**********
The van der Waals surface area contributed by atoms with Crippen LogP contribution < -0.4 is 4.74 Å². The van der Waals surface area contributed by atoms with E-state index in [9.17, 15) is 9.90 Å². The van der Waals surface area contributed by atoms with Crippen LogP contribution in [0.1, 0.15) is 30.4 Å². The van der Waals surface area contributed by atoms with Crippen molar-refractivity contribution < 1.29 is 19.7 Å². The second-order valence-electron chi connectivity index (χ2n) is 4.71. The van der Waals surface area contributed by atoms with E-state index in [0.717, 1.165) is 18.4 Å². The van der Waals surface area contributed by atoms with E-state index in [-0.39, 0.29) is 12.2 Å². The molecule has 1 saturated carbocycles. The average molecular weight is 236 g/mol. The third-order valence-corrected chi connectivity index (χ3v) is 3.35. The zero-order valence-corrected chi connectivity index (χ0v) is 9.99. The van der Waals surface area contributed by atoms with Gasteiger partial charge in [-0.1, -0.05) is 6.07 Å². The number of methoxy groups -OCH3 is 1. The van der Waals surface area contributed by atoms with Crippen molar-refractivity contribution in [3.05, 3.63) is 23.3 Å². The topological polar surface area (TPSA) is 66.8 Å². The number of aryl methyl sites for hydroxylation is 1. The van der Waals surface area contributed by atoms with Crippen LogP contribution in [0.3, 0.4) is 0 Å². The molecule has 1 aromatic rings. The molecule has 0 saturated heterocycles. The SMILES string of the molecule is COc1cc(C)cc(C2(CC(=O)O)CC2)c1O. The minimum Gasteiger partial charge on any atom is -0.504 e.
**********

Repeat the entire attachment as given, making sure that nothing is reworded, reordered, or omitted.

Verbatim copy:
The van der Waals surface area contributed by atoms with Crippen LogP contribution < -0.4 is 4.74 Å². The van der Waals surface area contributed by atoms with E-state index in [9.17, 15) is 9.90 Å². The van der Waals surface area contributed by atoms with Crippen LogP contribution in [0.1, 0.15) is 30.4 Å². The van der Waals surface area contributed by atoms with Crippen molar-refractivity contribution < 1.29 is 19.7 Å². The second-order valence-electron chi connectivity index (χ2n) is 4.71. The van der Waals surface area contributed by atoms with E-state index in [0.717, 1.165) is 18.4 Å². The van der Waals surface area contributed by atoms with E-state index in [-0.39, 0.29) is 12.2 Å². The molecule has 1 saturated carbocycles. The average molecular weight is 236 g/mol. The third-order valence-corrected chi connectivity index (χ3v) is 3.35. The zero-order valence-corrected chi connectivity index (χ0v) is 9.99. The van der Waals surface area contributed by atoms with Gasteiger partial charge in [-0.1, -0.05) is 6.07 Å². The number of methoxy groups -OCH3 is 1. The van der Waals surface area contributed by atoms with Crippen molar-refractivity contribution in [3.05, 3.63) is 23.3 Å². The topological polar surface area (TPSA) is 66.8 Å². The number of aryl methyl sites for hydroxylation is 1. The van der Waals surface area contributed by atoms with Crippen LogP contribution in [0.3, 0.4) is 0 Å². The molecule has 1 aromatic rings. The molecule has 0 saturated heterocycles. The SMILES string of the molecule is COc1cc(C)cc(C2(CC(=O)O)CC2)c1O. The minimum Gasteiger partial charge on any atom is -0.504 e.